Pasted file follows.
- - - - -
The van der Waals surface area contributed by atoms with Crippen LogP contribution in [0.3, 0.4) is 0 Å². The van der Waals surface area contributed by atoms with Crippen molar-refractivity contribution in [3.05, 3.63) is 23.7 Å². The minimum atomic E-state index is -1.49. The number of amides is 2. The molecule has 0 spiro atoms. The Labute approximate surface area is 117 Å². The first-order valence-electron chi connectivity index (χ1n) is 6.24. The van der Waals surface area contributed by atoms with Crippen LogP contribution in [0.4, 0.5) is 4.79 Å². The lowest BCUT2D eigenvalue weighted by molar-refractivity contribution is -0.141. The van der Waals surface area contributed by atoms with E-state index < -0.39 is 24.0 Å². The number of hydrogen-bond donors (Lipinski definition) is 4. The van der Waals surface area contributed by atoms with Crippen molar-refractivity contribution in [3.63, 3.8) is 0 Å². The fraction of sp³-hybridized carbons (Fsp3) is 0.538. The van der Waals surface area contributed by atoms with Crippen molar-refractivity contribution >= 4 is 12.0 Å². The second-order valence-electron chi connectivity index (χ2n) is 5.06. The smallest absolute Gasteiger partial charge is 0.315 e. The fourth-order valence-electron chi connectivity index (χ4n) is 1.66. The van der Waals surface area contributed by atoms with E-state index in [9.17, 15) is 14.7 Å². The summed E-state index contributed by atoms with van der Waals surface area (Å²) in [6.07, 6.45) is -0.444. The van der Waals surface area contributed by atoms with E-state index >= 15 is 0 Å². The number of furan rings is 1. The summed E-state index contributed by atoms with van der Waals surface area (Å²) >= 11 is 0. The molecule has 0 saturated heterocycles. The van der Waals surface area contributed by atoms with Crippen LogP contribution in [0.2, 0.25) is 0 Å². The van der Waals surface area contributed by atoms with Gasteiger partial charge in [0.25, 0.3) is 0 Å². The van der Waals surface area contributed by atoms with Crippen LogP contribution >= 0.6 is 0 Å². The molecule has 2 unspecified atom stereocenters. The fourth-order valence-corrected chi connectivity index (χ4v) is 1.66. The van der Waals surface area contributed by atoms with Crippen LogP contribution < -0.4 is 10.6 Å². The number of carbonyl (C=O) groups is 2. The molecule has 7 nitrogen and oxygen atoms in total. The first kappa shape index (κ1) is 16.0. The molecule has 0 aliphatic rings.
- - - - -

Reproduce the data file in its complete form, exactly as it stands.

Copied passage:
The van der Waals surface area contributed by atoms with Crippen LogP contribution in [0.3, 0.4) is 0 Å². The van der Waals surface area contributed by atoms with Crippen molar-refractivity contribution in [3.05, 3.63) is 23.7 Å². The minimum atomic E-state index is -1.49. The number of amides is 2. The molecule has 0 spiro atoms. The Labute approximate surface area is 117 Å². The first-order valence-electron chi connectivity index (χ1n) is 6.24. The van der Waals surface area contributed by atoms with Crippen LogP contribution in [0.4, 0.5) is 4.79 Å². The lowest BCUT2D eigenvalue weighted by molar-refractivity contribution is -0.141. The van der Waals surface area contributed by atoms with E-state index < -0.39 is 24.0 Å². The number of hydrogen-bond donors (Lipinski definition) is 4. The van der Waals surface area contributed by atoms with Crippen molar-refractivity contribution in [3.63, 3.8) is 0 Å². The fraction of sp³-hybridized carbons (Fsp3) is 0.538. The van der Waals surface area contributed by atoms with Crippen molar-refractivity contribution >= 4 is 12.0 Å². The second-order valence-electron chi connectivity index (χ2n) is 5.06. The smallest absolute Gasteiger partial charge is 0.315 e. The fourth-order valence-electron chi connectivity index (χ4n) is 1.66. The van der Waals surface area contributed by atoms with E-state index in [9.17, 15) is 14.7 Å². The summed E-state index contributed by atoms with van der Waals surface area (Å²) in [6.07, 6.45) is -0.444. The van der Waals surface area contributed by atoms with E-state index >= 15 is 0 Å². The number of furan rings is 1. The summed E-state index contributed by atoms with van der Waals surface area (Å²) >= 11 is 0. The molecule has 0 saturated heterocycles. The van der Waals surface area contributed by atoms with Crippen LogP contribution in [0.2, 0.25) is 0 Å². The van der Waals surface area contributed by atoms with Gasteiger partial charge in [0.25, 0.3) is 0 Å². The van der Waals surface area contributed by atoms with Crippen LogP contribution >= 0.6 is 0 Å². The molecule has 2 unspecified atom stereocenters. The fourth-order valence-corrected chi connectivity index (χ4v) is 1.66. The van der Waals surface area contributed by atoms with Crippen LogP contribution < -0.4 is 10.6 Å². The number of carbonyl (C=O) groups is 2. The molecule has 7 nitrogen and oxygen atoms in total. The first kappa shape index (κ1) is 16.0. The molecule has 0 aliphatic rings.